A tenant background check is an important element of the renter screening process. While there’s certainly a need for compassion—should a youthful indiscretion keep you from renting forever?—criminal checks provide important takeaways.
If a person has a criminal background, they may not care about an eviction on their record. That means they may not be conscientious tenants. (Although, again, compassion is important.) This is especially true for multifamily landlords, who must consider the impact on the other tenants, too.
Many newer real estate investors—and even some experienced ones—struggle with background checks decisions. Oftentimes, this can be a sticking point, causing paralysis. Can you legally perform background checks on tenant applicants? Should you? Or is it a waste of time that is killing your occupancy rates and real estate returns?
RELATED: Tenant Screening: The Ultimate Guide
Renter Background Check Regulations
The real estate industry lacks a consistent position on background checks. You can get a real estate, mortgage, or securities trading license in many places even with a criminal background. In some states, you can qualify for a license while on probation.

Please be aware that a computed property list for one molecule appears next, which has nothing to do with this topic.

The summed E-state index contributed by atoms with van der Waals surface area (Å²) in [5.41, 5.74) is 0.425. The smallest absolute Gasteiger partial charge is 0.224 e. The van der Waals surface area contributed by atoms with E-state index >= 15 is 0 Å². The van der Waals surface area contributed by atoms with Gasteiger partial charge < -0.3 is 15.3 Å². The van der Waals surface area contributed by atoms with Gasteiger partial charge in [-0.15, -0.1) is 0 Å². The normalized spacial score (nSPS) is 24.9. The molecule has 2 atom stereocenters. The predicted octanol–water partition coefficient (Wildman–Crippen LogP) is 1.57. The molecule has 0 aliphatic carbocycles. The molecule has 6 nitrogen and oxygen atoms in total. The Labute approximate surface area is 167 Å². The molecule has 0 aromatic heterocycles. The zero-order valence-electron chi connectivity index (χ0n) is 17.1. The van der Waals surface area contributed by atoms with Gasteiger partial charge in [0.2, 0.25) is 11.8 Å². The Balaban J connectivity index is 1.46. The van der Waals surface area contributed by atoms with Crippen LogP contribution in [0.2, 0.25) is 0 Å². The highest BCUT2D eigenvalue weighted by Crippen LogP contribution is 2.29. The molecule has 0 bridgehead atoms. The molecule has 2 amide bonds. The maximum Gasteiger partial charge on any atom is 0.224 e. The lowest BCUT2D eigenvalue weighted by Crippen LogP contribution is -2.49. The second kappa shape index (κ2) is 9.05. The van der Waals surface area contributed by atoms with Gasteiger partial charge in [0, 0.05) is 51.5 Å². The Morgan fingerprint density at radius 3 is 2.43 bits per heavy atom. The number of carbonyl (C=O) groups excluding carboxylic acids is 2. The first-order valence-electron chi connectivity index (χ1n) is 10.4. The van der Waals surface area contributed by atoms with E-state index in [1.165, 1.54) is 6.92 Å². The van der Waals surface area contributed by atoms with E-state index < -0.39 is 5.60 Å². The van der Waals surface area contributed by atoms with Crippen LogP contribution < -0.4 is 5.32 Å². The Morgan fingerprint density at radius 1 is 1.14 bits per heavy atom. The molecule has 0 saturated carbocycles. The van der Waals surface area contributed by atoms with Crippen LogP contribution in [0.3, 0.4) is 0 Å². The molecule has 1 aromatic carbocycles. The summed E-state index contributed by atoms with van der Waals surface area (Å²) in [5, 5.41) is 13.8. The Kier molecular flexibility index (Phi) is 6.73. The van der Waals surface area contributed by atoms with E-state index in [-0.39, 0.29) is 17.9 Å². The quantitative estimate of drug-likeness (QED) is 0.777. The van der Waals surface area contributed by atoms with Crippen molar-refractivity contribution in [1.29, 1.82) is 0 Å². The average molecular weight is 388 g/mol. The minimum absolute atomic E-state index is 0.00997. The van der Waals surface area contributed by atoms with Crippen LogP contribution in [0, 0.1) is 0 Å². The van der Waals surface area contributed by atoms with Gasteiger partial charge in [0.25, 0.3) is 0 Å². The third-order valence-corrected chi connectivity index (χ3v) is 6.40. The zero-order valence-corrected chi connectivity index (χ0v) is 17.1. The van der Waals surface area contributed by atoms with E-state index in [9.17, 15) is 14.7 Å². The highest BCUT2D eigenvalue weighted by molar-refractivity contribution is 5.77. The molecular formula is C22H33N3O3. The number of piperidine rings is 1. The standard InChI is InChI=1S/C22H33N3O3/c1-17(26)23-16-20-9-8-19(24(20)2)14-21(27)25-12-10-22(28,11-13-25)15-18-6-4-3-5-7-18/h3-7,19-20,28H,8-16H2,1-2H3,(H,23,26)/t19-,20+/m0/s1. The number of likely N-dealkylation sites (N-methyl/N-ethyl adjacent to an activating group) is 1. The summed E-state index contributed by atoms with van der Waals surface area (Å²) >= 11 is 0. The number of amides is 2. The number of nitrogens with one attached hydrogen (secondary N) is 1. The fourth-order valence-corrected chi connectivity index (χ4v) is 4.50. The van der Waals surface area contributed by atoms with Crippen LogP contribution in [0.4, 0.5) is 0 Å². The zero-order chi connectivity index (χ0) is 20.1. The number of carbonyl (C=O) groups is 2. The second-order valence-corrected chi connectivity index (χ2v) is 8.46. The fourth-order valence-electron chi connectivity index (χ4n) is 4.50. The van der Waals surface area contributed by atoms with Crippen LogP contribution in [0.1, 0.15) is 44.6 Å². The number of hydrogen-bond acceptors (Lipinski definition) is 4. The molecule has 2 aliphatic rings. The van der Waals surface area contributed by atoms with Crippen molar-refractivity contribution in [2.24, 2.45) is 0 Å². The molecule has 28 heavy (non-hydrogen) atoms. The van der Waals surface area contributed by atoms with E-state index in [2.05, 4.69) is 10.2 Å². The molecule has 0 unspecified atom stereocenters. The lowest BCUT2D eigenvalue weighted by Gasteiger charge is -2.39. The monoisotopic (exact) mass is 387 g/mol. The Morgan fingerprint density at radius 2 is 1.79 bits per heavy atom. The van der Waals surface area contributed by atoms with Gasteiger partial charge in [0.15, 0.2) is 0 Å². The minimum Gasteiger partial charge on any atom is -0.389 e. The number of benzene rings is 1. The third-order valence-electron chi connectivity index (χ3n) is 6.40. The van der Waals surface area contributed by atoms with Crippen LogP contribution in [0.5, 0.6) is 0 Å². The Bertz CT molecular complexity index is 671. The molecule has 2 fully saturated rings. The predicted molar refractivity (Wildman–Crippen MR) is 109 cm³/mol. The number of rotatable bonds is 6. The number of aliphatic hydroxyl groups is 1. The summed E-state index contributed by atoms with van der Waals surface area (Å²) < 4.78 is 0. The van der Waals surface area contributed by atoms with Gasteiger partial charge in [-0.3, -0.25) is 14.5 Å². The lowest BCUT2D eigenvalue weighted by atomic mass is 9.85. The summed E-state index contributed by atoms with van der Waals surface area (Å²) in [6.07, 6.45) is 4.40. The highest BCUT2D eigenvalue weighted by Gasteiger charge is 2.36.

But not all states regulate laws for the tenant screening process. In Seattle, for example, regulations outline the reasons landlords can accept or deny tenant applicants. Some places ban background checks entirely or prevent you from using them to make a rental decision.
Ultimately, knowing your local laws is vital. Work with an attorney to make sure you’re going about tenant screening legally.
Are Tenant Background Checks Truly Valuable for Landlords?
What’s the value in running background checks for landlords? The most common reason is to look for past evictions, which is absolutely fair. However, others might argue that criminal checks identify renters who may cause property damage. Additional concerns may be sexual predators and drugs dealers.
Before launching your own background check policies, decide where you, personally, draw the line. At a misdemeanor? A felony? A certain type of offense? If it was yesterday or 10 years ago? A one-time thing or a lifelong rap sheet? What if individuals have paid their dues and done their time? What if it was a bogus case?
You’ll need to enforce these decisions consistently to avoid violating discrimination laws, so consider outlining them in your policies.